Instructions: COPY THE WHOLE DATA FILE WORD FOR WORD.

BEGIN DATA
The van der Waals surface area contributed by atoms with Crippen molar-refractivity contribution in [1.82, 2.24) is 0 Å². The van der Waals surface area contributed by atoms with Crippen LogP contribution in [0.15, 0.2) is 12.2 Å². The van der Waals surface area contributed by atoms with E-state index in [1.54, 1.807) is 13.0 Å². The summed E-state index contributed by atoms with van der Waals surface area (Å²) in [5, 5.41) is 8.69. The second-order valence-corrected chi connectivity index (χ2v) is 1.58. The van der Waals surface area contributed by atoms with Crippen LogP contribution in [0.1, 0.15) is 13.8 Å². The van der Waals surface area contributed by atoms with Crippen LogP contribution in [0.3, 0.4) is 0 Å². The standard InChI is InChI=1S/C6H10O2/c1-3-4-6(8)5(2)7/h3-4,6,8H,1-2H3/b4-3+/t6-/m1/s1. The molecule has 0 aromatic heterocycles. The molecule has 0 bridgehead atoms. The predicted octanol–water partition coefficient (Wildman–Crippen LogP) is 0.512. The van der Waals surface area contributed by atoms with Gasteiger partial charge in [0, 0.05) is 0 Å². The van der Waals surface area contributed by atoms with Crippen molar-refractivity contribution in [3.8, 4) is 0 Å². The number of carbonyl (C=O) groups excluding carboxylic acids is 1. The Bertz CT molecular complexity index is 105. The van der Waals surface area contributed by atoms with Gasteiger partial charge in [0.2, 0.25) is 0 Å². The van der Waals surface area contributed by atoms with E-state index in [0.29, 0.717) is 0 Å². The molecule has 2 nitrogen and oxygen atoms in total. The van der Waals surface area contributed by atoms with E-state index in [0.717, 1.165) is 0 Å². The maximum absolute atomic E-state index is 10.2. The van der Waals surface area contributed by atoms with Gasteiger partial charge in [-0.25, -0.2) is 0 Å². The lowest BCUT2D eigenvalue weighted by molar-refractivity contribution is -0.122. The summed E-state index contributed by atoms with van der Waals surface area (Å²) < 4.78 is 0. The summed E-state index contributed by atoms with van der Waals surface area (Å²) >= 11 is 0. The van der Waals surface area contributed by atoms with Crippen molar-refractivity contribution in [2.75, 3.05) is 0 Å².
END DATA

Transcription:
The van der Waals surface area contributed by atoms with Crippen molar-refractivity contribution in [1.82, 2.24) is 0 Å². The van der Waals surface area contributed by atoms with Crippen LogP contribution in [0.15, 0.2) is 12.2 Å². The van der Waals surface area contributed by atoms with E-state index in [1.54, 1.807) is 13.0 Å². The summed E-state index contributed by atoms with van der Waals surface area (Å²) in [5, 5.41) is 8.69. The second-order valence-corrected chi connectivity index (χ2v) is 1.58. The van der Waals surface area contributed by atoms with Crippen LogP contribution in [0.1, 0.15) is 13.8 Å². The van der Waals surface area contributed by atoms with Crippen LogP contribution in [0.3, 0.4) is 0 Å². The standard InChI is InChI=1S/C6H10O2/c1-3-4-6(8)5(2)7/h3-4,6,8H,1-2H3/b4-3+/t6-/m1/s1. The molecule has 0 aromatic heterocycles. The molecule has 0 bridgehead atoms. The predicted octanol–water partition coefficient (Wildman–Crippen LogP) is 0.512. The van der Waals surface area contributed by atoms with Gasteiger partial charge in [0, 0.05) is 0 Å². The van der Waals surface area contributed by atoms with Crippen molar-refractivity contribution in [3.8, 4) is 0 Å². The number of carbonyl (C=O) groups excluding carboxylic acids is 1. The Bertz CT molecular complexity index is 105. The van der Waals surface area contributed by atoms with Gasteiger partial charge in [0.2, 0.25) is 0 Å². The van der Waals surface area contributed by atoms with E-state index in [0.29, 0.717) is 0 Å². The molecule has 2 nitrogen and oxygen atoms in total. The van der Waals surface area contributed by atoms with E-state index in [0.717, 1.165) is 0 Å². The maximum absolute atomic E-state index is 10.2. The van der Waals surface area contributed by atoms with Gasteiger partial charge in [-0.25, -0.2) is 0 Å². The lowest BCUT2D eigenvalue weighted by molar-refractivity contribution is -0.122. The summed E-state index contributed by atoms with van der Waals surface area (Å²) < 4.78 is 0. The summed E-state index contributed by atoms with van der Waals surface area (Å²) >= 11 is 0. The van der Waals surface area contributed by atoms with Crippen molar-refractivity contribution in [2.75, 3.05) is 0 Å².